In Focus – McGrath Upper Hunter
This month, we talked with McGrath Upper Hunter Managing Principal Michael Burke about interest in his local market.
Australia’s commitment to net zero emissions by 2050 has added further competition to the rural property market. Traditional farming and grazing operators are vying for land assets alongside stakeholders cashing-in on carbon credits, biodiversity offsets and renewable energy projects.
Biodiversity Offsets and Carbon Farming is ‘a controversial topic that has the capacity to split communities’, said McGrath Upper Hunter Managing Principal Michael Burke. But it’s a discussion that’s gaining traction as the vagaries of weather – El Nino is again forecast for eastern states - change the appearance of landscapes and commodity prices soften.
Servicing a marketplace that extends from the Upper Hunter Valley and through to the New England of New South Wales, McGrath Upper Hunter is sought-after for divestments in grazing properties, broad acre farm sales and equine property assets (soil content and topography around Scone has positioned the area as the most productive and successful thoroughbred breeding region in the Southern Hemisphere.)
But Burke, the NSW Real Estate Institute of Australia’s Rural Marketer of the Year, has also been engaged for the sale of multiple rural assets for biodiversity purposes and carbon farming over the last year.
With the development of a national carbon exchange, big polluters needing to meet Government-mandated baseline reduction targets and public companies looking to promote their ESG credentials, the nation’s $4.5bn carbon farming will increase demand for non-traditional farming purchases, adding a new dimension to rural markets over the next decade.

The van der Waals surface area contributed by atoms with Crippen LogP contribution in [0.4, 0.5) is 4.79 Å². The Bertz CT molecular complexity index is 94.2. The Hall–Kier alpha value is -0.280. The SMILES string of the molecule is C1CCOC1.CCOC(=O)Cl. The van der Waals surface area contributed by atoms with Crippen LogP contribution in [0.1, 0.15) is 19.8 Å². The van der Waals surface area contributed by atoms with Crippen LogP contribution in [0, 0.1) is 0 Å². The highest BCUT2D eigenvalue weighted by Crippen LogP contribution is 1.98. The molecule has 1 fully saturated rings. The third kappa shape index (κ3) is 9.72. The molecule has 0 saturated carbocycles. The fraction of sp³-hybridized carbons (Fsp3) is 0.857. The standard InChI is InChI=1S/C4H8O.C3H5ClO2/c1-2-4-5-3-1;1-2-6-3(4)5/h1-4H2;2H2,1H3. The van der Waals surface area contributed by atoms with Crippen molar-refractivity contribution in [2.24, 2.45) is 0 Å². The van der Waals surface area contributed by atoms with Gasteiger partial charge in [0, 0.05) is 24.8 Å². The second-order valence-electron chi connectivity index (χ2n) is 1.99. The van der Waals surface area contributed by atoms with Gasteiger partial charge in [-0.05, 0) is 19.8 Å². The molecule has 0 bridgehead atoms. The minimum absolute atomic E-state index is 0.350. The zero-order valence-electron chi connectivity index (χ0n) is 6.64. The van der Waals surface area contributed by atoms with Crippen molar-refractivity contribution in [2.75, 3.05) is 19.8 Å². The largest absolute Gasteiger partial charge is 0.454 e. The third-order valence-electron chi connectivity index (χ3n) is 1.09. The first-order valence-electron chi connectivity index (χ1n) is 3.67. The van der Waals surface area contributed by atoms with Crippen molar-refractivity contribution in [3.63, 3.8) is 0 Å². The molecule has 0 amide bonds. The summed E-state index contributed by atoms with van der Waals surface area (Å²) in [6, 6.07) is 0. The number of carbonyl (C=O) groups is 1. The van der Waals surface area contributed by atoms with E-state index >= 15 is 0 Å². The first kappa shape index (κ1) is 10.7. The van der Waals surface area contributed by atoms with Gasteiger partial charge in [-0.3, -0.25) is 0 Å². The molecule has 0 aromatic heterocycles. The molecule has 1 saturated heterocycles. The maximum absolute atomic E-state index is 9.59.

“Whilst we are not advocating for carbon farming or biodiversity offsets in prime rural areas, it has become another increasingly prominent sector within the rural property marketplace” said Mr Burke.
“It’s extremely difficult to restore land to grazing and other traditional farming purposes following activities for biodiversity and carbon capture. Rural communities have a similar challenge with farmland being converted for renewables.
“But demand for these purposes is increasing and, in some markets, premiums of 20% have been paid for carbon or biodiversity purposes.
“Along with livestock prices, interest rates and a very dry first half of the year, our role on behalf of our clients is to maximise their sale results should they choose to divest what is, in a lot of cases, their major asset - the family farm. This puts us, as selling agents, in a position where we need to explore the best possible buyer for the property and increasingly these are being sourced from alternate, non-traditional sectors.”
The Clean Energy Regulator, on behalf of the Australian Government, has so far contracted 217 million tons for carbon abatement projects over 15 auctions. About 70% of contracts have been for vegetation, with agriculture accounting for less than seven percent.
“As rural specialists, we’re helping owners navigate through the transition and understand the different factors at play,” said Burke. “It’s a growing market but very complex and owners need to understand the implications of sales and leases in this sector.”
Whilst the season and markets have slowed down, the past 12 months for the McGrath rural team in the Upper Hunter has seen sales records tumble. This has also been a trend reflected within other branches of the wider McGrath Rural and Livestock group - a very positive sign as the McGrath network continues to grow, taking a larger position within the rural property marketing sector.